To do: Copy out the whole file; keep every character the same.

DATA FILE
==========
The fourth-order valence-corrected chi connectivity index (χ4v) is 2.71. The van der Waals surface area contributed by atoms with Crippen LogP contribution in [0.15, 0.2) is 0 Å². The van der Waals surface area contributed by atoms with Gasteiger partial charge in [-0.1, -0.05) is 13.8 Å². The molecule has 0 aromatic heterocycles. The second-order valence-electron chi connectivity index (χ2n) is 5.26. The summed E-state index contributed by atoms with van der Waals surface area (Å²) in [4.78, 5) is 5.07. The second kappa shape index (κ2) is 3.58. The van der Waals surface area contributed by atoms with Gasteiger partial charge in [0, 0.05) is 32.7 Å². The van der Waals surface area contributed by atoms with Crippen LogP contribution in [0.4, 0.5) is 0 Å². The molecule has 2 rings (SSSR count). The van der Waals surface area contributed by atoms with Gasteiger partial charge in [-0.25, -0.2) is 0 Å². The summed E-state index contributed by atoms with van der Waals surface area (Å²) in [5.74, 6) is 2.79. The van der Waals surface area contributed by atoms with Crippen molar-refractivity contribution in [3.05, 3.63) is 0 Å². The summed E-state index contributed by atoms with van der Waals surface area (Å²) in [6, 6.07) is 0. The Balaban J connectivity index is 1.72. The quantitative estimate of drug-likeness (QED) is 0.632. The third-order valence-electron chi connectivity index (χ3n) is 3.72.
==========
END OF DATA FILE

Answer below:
The fourth-order valence-corrected chi connectivity index (χ4v) is 2.71. The van der Waals surface area contributed by atoms with Crippen LogP contribution in [0.15, 0.2) is 0 Å². The van der Waals surface area contributed by atoms with Gasteiger partial charge in [-0.1, -0.05) is 13.8 Å². The molecule has 0 aromatic heterocycles. The second-order valence-electron chi connectivity index (χ2n) is 5.26. The summed E-state index contributed by atoms with van der Waals surface area (Å²) in [4.78, 5) is 5.07. The second kappa shape index (κ2) is 3.58. The van der Waals surface area contributed by atoms with Gasteiger partial charge in [0, 0.05) is 32.7 Å². The van der Waals surface area contributed by atoms with Crippen LogP contribution in [0.4, 0.5) is 0 Å². The molecule has 2 rings (SSSR count). The van der Waals surface area contributed by atoms with Gasteiger partial charge in [-0.25, -0.2) is 0 Å². The summed E-state index contributed by atoms with van der Waals surface area (Å²) in [5.74, 6) is 2.79. The van der Waals surface area contributed by atoms with Crippen molar-refractivity contribution in [3.05, 3.63) is 0 Å². The summed E-state index contributed by atoms with van der Waals surface area (Å²) in [6, 6.07) is 0. The Balaban J connectivity index is 1.72. The quantitative estimate of drug-likeness (QED) is 0.632. The third-order valence-electron chi connectivity index (χ3n) is 3.72.